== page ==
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Words of advice for a new VPS owner
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Words of advice for a new VPS owner

drmikedrmike Member
edited November 2011 in General

When you run a dd test, be sure to delete the resulting test file afterwards.

Anyone else care to offer up some advice?

Comments

  • Wait at least two months before trying a new host...

  • FranciscoFrancisco Top Provider

    Be considerate of other people on the node. Just because you have access to xx cores, doesn't mean you can eat all xx cores by yourself.

    BuyVM - Free DirectAdmin, Softaculous, & Blesta! / Anycast Support! / Windows 2008, 2012, & 2016! / Unmetered Bandwidth!
    BuyShared - Shared & Reseller Hosting / cPanel + Softaculous + CloudLinux / Pure SSD! / Free Dedicated IP Address
  • InfinityInfinity Member, Provider

    Learn command line before getting a Linux VPS..

    Thanked by 1kylix

    Cablestreet - London based ISP - Managed Solutions, Carrier Services, Colocation, Dedicated Servers, VMs, and more..

  • be sure that you understand difference between managed and unmanaged.

    Thanked by 1kylix
  • FranciscoFrancisco Top Provider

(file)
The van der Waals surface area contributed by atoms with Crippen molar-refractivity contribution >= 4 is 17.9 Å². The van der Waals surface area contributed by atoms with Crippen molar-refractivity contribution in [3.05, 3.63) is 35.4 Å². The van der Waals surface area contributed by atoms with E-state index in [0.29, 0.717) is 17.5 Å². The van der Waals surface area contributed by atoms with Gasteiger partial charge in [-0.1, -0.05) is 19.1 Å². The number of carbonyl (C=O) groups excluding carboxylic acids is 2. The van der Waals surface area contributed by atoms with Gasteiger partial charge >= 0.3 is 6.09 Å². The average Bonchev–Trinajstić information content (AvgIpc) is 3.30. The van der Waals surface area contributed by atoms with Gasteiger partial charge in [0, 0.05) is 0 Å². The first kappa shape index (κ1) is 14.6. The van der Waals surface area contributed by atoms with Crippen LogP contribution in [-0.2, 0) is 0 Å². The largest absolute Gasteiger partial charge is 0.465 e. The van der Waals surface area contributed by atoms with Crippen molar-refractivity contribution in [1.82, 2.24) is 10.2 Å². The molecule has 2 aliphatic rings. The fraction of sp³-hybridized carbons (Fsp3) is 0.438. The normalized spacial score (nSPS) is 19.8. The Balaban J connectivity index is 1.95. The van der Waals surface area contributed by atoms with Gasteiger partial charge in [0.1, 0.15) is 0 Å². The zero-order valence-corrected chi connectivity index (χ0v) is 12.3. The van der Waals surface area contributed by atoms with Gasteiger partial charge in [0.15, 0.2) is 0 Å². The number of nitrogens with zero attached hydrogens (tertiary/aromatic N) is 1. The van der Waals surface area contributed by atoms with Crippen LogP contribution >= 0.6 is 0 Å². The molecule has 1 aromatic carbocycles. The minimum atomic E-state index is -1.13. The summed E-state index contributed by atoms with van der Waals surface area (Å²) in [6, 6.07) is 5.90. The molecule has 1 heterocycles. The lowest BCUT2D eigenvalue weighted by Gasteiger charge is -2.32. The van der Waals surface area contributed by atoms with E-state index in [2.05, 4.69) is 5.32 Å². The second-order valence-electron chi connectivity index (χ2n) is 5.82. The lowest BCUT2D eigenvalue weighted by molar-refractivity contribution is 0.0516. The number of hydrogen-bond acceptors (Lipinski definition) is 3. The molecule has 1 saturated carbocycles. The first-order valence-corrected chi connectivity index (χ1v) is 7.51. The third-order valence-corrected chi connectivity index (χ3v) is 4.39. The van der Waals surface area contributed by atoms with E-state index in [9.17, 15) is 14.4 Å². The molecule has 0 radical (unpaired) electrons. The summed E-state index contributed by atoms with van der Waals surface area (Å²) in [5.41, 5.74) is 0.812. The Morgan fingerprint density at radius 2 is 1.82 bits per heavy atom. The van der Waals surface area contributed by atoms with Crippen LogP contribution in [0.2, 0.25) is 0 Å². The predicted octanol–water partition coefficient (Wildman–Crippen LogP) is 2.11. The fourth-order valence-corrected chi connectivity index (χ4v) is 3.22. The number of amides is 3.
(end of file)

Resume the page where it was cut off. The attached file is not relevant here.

@Infinity said: Learn command line before getting a Linux VPS..

    Or, if you don't, be willing to learn and not complain about the host just because you don't know jack. If you aren't willing to learn or don't have the time, either go managed or buy a control panel with your VM.

    Francisco

    Thanked by 1Infinity
    BuyVM - Free DirectAdmin, Softaculous, & Blesta! / Anycast Support! / Windows 2008, 2012, & 2016! / Unmetered Bandwidth!
    BuyShared - Shared & Reseller Hosting / cPanel + Softaculous + CloudLinux / Pure SSD! / Free Dedicated IP Address
  • @Infinity said: Learn command line before getting a Linux VPS..

    Best advice is to learn the command line when using Linux period.

    I would have to say do not forget backups backups backups and more backups.

    Thanked by 1Infinity

    Catch me over at Primary DNS. If you want to chat I am done with this cesspool.

  • Read the TOS/AUP/etc so you won't get your VPS terminated because you cancelled another one wrong.

    FreeVPS.us - The oldest post to host VPS provider
  • @drmike said: When you run a dd test, be sure to delete the resulting test file afterwards.

    ... and always add -O /dev/null to your speed testings with wget.

  • ... and always add -O /dev/null to your speed testings with wget.